I couldn’t write this Monday on Post-modernism and faith, I was out of town. I’ll pick back up this coming week, but first I want to tell you some stuff about being out of town.
We left this last Friday to go to Michigan to spend some time with a church in Rochester. It was a great weekend with Josh and Kara Graves. Josh and I co-taught Sunday morning, and hung out all weekend. I am not saying this just because he is a good friend, he really is one of my favorite preachers.
So while we were there we went to a Pistons game Sunday night, ate some local food, hit up a museum, and enjoyed spending time with a great church.
And we did it all with Eden.
It was her first time above the Mason-Dixon line. First time at a professional sports game, it was her first time ever on a plane. And that was the part that was making us sweat. We didn’t know how she would handle being 10,000 feet in the air. We hear babies crying on plane al the time, and didn’t want to put her through that. But she was a champ.
We haven’t really travelled long distance as a family of three before. And I have to tell you it was a joy. Having Eden there with us made it all feel new again. It’s great watching the world through your baby daughter’s eyes. Seeing her take in everything reminds you to slow down and take it in yourself. She didn’t cry once on that plane.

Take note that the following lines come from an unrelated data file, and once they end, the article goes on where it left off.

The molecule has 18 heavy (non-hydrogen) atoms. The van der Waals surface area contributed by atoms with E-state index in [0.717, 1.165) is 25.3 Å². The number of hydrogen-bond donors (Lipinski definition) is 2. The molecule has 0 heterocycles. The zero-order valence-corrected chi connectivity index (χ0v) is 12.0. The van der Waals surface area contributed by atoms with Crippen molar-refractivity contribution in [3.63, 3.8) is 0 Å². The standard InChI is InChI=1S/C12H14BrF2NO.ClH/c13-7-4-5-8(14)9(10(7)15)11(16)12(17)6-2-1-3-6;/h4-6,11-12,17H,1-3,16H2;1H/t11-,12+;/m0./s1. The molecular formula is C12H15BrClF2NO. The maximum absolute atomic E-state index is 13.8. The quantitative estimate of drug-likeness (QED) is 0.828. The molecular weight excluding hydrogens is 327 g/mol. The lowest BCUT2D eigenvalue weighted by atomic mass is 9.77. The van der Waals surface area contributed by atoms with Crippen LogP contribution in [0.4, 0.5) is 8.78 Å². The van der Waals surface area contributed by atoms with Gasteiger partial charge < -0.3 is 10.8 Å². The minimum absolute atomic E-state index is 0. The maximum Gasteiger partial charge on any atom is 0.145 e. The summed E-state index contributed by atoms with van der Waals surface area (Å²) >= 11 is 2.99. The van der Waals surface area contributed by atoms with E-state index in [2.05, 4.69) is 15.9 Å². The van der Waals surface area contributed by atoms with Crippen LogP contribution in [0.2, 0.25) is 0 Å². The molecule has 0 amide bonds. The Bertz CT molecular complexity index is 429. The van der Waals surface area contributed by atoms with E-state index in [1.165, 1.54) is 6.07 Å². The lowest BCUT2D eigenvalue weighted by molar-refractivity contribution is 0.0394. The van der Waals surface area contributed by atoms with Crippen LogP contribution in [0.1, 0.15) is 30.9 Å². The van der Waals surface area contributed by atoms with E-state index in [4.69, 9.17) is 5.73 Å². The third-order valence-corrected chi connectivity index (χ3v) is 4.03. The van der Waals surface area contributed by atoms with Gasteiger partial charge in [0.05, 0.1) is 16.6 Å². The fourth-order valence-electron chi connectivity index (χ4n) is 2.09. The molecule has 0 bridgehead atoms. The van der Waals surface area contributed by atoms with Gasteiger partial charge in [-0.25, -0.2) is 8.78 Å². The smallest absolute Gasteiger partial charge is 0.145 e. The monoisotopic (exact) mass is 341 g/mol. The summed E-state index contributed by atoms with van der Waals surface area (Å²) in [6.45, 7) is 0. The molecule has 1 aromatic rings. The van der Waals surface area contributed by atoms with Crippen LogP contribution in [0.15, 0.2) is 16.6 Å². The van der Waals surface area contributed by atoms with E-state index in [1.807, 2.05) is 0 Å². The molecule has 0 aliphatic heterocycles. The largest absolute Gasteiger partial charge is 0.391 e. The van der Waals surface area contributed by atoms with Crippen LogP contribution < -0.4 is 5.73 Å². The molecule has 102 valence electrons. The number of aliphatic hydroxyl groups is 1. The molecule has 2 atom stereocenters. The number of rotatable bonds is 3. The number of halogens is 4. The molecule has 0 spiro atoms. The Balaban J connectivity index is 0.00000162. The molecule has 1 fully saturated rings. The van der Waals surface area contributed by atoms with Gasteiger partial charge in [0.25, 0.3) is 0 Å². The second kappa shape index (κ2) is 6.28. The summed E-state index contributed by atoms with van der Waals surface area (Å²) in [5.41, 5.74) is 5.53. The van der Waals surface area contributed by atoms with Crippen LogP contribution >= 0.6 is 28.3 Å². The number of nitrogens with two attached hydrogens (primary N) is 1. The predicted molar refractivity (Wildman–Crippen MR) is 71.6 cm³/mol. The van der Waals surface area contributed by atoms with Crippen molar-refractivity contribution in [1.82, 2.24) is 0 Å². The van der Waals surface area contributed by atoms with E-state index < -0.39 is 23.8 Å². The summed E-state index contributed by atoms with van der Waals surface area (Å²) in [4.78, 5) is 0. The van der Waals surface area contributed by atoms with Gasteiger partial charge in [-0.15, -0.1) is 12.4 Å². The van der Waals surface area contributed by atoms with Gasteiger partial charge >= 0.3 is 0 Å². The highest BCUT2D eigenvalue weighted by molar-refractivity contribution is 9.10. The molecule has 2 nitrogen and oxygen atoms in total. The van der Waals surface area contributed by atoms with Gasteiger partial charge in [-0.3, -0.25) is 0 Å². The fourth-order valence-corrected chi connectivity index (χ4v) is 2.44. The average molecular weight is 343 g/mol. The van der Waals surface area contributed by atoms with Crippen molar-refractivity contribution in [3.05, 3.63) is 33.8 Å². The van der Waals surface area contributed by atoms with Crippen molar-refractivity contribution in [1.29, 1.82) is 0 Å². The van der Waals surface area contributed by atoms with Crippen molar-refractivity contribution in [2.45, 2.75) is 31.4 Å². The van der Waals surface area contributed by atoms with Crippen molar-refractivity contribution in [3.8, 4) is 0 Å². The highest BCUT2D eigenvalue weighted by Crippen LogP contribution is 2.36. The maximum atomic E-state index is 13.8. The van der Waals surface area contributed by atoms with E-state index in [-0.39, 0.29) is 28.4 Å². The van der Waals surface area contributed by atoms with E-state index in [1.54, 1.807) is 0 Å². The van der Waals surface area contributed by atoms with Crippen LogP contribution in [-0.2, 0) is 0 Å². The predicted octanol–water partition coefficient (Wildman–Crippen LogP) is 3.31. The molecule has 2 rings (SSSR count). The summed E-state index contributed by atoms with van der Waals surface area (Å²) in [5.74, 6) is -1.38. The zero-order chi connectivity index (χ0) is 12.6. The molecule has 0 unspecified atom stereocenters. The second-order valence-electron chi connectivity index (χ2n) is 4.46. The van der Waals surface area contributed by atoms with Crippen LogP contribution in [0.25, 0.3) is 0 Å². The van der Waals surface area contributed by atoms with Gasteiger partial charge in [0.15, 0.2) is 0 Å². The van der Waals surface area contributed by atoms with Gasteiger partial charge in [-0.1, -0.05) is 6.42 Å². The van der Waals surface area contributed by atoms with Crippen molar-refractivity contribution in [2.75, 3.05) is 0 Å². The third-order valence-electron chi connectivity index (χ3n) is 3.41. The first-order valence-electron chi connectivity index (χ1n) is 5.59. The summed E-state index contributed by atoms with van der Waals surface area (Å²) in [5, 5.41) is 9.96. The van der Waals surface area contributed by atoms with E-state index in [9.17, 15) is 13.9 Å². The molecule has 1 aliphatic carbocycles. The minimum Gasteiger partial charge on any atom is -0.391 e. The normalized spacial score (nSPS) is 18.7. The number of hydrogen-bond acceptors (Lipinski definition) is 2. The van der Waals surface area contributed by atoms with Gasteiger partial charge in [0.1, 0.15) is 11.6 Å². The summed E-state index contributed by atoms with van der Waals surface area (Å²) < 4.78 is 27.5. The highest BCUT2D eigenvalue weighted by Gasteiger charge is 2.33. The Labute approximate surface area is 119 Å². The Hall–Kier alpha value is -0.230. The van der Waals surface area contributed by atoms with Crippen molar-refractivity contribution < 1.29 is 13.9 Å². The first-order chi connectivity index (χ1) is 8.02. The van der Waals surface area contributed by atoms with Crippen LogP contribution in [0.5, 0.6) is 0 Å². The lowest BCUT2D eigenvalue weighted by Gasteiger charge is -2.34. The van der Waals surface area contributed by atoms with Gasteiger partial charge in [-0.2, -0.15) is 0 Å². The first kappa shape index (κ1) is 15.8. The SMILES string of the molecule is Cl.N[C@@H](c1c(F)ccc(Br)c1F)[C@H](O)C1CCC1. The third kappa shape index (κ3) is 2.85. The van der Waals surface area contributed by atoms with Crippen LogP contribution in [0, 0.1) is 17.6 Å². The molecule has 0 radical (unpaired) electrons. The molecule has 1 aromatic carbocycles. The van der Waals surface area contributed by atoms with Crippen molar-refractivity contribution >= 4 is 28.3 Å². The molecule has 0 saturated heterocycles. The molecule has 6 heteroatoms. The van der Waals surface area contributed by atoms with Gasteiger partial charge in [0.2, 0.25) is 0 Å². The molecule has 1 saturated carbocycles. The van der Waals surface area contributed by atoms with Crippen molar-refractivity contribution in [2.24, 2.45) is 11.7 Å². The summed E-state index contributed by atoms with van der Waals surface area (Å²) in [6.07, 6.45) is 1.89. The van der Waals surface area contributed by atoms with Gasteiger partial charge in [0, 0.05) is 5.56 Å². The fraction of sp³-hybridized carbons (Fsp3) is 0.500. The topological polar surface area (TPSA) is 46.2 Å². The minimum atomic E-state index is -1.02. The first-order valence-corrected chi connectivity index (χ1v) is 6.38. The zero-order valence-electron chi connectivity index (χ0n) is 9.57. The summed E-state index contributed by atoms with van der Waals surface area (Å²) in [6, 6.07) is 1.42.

She didn’t make the trip a burden at all, in fact she singlehandedly made it the most convenient trip I have ever been on.
I am used to being treated as a non-human most of the time by airport staff, it feels like we are cattle being herded. But not this time. At both airports, we were greeted by airport security ooohing and ahhing over how cute she was. I was asked to step to the side for the whole, “air-puffer and rubber gloves” thing, and then the TSA guy asked if I was with that baby. I was waved on, with him saying, “good thing she looks like her mama.”
I don’t know about you, but that’s never happened to me before.
At one point I elbowed a guy in the head going down the aisle on the plane. He turned around like he was going to kill me. Then he saw Eden, and smiled understandingly. Another time in the aisle I was stuck in traffic, with several people blocking up the aisle. It was impossible to get around with a baby in my hands. And so a rather big gentlemen who was sitting down just held out his hands offering to hold her.
Hillary was right, It takes a village.
We had more attention from airline attendants, better seats, and kinder passengers. Forget first class, from here on out I am taking Eden everywhere I go.